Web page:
"Gibson & Wexler['s] ... children are "error-driven" and determine whether a grammar will generate everything that has been heard, whether the grammar matches the input. ... There are huge feasibility problems for ... these global, evaluation-based, input-matching approaches to language acquisition, evaluating whole grammars against comprehensive sets of sentences experienced (Lightfoot 1999, 2006: 76f). ... [I]n order to check whether the generative capacity of a grammar matches what the child has heard, s/he will need to retain a memory in some fashion of everything that has been heard." (Lightfoot 2017b: 6–7)
As clarified above, the child does not need to remember everything that has been heard, under the TLA. In fact, the child does not need to remember anything that has been heard, in the long-term. There is no global evaluation.

Lightfoot pushes these points particularly strongly in his latest book, Born to Parse (2020). Here he states that systems such as the TLA
"... involve the global evaluation of grammars as wholes, where the grammar as a whole is graded for its efficiency (Yang 2002). Children evaluate postulated grammars as wholes against the whole corpus of PLD that they encounter, checking which grammars generate which data. This is "input matching" (Lightfoot 1999) and raises questions about how memory can store and make available to children at one time everything that has been heard over a period of a few years." (Lightfoot 2020: 24)
These questions do not arise, because the TLA does not need to store input. There is no evaluation of grammars as wholes.

(It's also not clear why Yang 2002 is cited here, because his model of acquisition also doesn't involve global grading of the efficiency of grammars.)
"Gibson and Wexler take a different approach, but in their view as well, children effectively evaluate whole grammars against whole sets of sentences ... [W]hen they encounter a sentence that their current grammar cannot generate ... children ... pick another parameter setting, and they continue until they converge on a grammar for which there are no unparsable PLD and no errors. ... Gibson and Wexler's child calculate[s] the degree to which the generative capacity of the grammar under study conforms to what they have heard." (Lightfoot 2020: 25)
The TLA does not require that the child converge on a grammar for which there are no unparsable PLD and no errors. In fact, when the child updates their stored grammar, the result may be to make sentences that were previously heard (and parsed correctly) unparsable in future. The child does not calculate the degree of anything: it's a fully discrete model of parameter setting, which doesn't even involve stored probabilities, unlike subsequent models such as that of Yang (2002).

In Lightfoot (2020), these (invalid) criticisms of the TLA and models like it are referred to constantly in subsequent chapters (e.g. p35, p60, p64, p91) in order to motivate a different approach, one which it would take us too far afield to discuss here.

So has the TLA been saved, then?

My goal in this blog post is not to defend the TLA as a viable theory of acquisition per se. There are lots of actually or conceivably valid criticisms of it. For instance:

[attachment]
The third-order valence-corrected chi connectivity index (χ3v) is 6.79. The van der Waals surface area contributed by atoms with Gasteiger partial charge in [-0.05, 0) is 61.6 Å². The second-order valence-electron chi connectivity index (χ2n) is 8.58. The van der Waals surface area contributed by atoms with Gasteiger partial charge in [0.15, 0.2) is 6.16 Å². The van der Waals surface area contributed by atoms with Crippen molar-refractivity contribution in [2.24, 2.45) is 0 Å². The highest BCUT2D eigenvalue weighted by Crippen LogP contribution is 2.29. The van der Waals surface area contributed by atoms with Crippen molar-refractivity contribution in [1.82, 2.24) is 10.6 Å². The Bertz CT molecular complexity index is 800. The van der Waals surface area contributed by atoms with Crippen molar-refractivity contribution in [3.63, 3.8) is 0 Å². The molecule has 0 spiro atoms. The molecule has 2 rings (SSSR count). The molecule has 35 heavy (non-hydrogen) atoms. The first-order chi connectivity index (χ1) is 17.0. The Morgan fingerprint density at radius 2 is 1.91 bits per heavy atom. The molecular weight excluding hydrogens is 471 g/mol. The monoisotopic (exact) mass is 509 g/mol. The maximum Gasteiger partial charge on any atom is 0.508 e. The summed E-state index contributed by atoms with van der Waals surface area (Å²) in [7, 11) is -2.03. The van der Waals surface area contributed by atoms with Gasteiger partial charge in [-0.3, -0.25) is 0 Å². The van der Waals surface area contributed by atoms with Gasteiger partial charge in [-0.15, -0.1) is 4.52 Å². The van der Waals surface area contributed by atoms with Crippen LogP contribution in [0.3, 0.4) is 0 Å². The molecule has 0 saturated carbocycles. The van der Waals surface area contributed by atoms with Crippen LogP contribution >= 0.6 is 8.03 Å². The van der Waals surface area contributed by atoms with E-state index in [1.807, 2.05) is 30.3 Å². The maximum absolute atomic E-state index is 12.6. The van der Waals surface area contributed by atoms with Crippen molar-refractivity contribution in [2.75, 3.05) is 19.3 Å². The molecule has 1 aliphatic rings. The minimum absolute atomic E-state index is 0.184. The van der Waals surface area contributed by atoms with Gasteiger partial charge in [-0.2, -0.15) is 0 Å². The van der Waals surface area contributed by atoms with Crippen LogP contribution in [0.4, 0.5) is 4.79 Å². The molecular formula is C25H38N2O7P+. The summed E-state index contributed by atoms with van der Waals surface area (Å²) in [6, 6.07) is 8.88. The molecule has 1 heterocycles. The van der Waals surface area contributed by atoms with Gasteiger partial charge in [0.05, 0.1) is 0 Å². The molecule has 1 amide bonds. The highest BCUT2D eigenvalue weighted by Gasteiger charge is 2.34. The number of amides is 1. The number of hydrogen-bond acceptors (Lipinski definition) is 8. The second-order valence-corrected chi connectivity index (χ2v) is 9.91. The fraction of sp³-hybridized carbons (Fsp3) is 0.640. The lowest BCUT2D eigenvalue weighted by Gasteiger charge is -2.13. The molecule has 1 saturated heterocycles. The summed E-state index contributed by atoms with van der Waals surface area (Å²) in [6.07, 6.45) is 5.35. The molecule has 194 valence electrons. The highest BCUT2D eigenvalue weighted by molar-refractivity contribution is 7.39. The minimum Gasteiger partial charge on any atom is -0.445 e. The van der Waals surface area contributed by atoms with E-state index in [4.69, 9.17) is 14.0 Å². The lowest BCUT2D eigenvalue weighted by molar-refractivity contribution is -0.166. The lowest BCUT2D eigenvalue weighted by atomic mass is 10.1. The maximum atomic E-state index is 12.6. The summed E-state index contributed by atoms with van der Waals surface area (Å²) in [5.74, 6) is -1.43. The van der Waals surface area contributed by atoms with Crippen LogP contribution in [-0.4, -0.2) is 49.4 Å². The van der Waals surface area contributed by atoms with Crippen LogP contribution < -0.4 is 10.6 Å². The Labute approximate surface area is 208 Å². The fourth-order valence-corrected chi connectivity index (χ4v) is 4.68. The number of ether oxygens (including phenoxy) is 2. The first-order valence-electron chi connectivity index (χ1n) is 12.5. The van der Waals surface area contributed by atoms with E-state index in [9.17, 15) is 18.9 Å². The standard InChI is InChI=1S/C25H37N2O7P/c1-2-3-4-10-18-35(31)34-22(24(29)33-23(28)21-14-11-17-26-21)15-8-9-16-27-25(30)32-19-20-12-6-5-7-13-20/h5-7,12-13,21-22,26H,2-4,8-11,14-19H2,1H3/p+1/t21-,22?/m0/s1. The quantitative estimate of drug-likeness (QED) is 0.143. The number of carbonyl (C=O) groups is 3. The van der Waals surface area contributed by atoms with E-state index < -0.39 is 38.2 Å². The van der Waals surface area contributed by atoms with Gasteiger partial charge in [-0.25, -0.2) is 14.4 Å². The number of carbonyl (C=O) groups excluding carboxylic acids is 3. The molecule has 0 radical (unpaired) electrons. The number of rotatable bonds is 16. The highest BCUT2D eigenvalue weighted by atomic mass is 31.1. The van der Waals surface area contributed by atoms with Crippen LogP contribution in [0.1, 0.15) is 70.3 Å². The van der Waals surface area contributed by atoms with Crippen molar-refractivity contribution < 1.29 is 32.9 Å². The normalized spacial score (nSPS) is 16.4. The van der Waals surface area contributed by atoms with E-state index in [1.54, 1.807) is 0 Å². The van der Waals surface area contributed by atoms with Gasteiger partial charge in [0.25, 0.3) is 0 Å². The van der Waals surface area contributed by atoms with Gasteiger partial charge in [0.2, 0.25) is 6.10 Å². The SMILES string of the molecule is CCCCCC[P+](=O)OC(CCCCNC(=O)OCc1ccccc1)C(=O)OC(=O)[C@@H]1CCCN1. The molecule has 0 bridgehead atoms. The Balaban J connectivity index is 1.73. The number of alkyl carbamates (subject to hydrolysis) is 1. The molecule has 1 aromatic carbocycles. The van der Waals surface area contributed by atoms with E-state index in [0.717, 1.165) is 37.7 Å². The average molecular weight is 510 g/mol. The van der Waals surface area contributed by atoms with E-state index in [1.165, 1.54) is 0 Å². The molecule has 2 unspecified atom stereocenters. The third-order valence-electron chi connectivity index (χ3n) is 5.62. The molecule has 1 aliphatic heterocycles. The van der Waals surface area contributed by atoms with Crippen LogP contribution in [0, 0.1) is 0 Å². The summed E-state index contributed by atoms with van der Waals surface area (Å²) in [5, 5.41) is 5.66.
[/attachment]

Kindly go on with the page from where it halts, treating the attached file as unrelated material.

• For certain systems of parameters, local maxima or 'sinks' occur – grammars which it is impossible for the learner to escape from (Gibson & Wexler 1994; Berwick & Niyogi 1996).
  • Learning is more efficient if the Single Value constraint is dropped – that is, if the child is allowed to flip any number of parameters at once and jump to a completely different grammar (Berwick & Niyogi 1996; Niyogi & Berwick 1996).
  • The system of parameters explored by Gibson & Wexler (1994) can be learned by a much more conservative learner who just waits for the right unambiguous 'silver bullet' sentences to come along (Fodor 1998).
  • The TLA is very vulnerable to noisy input data: if the very last sentence the learner hears before fixing their grammar once and for all happens to be junk, the learner may flip to a different grammar, and "the learning experience during the entire period of language acquisition is wasted" (Yang 2002: 20).
  • The TLA falsely predicts abrupt changes in the child's linguistic behaviour, and cannot capture gradualness or probabilistic variation (Yang 2002: 20–22).
  • The TLA is dependent on a finite set of innate parameters in order to function; if this turns out not to be how syntactic variation works, then the TLA won't work either.
Perhaps because of some of these problems, the TLA has effectively been abandoned as a model of syntactic acquisition over the last two decades: at least as far as I am aware, no one is seriously working with it as a real contender (rather than as a toy model for expository purposes) at the moment. It's therefore not obvious why Lightfoot spends so much time attacking it. But there's no need for speculation on that front, because, as I've shown in this blog post, his criticisms of the TLA are invalid, and depend on imputing properties to the model that it does not actually have.


  • Berwick, Robert C., & Partha Niyogi. 1996. Learning from triggers. Linguistic Inquiry 27, 605–622.
  • Fodor, Janet D. 1998. Unambiguous triggers. Linguistic Inquiry 29, 1–36.
  • Gibson, Edward, & Kenneth Wexler. 1994. Triggers. Linguistic Inquiry 25, 407–454.
  • Lightfoot, David W. 1999. The development of language: acquisition, change, and evolution. Oxford: Blackwell.
  • Lightfoot, David W. 2006. How new languages emerge. Cambridge: Cambridge University Press.
  • Lightfoot, David W. 2017a. Acquisition and learnability. In Adam Ledgeway & Ian Roberts (eds.), The Cambridge handbook of historical syntax, 381–400.
  • Lightfoot, David W. 2017b. Discovering new variable properties without parameters. Linguistic Analysis 41, 1–36.
  • Lightfoot, David W. 2020. Born to parse: how children select their languages. Cambridge, MA: MIT Press.
  • Niyogi, Partha, & Robert C. Berwick. 1996. A language learning model for finite parameter spaces. Cognition 61, 161–193.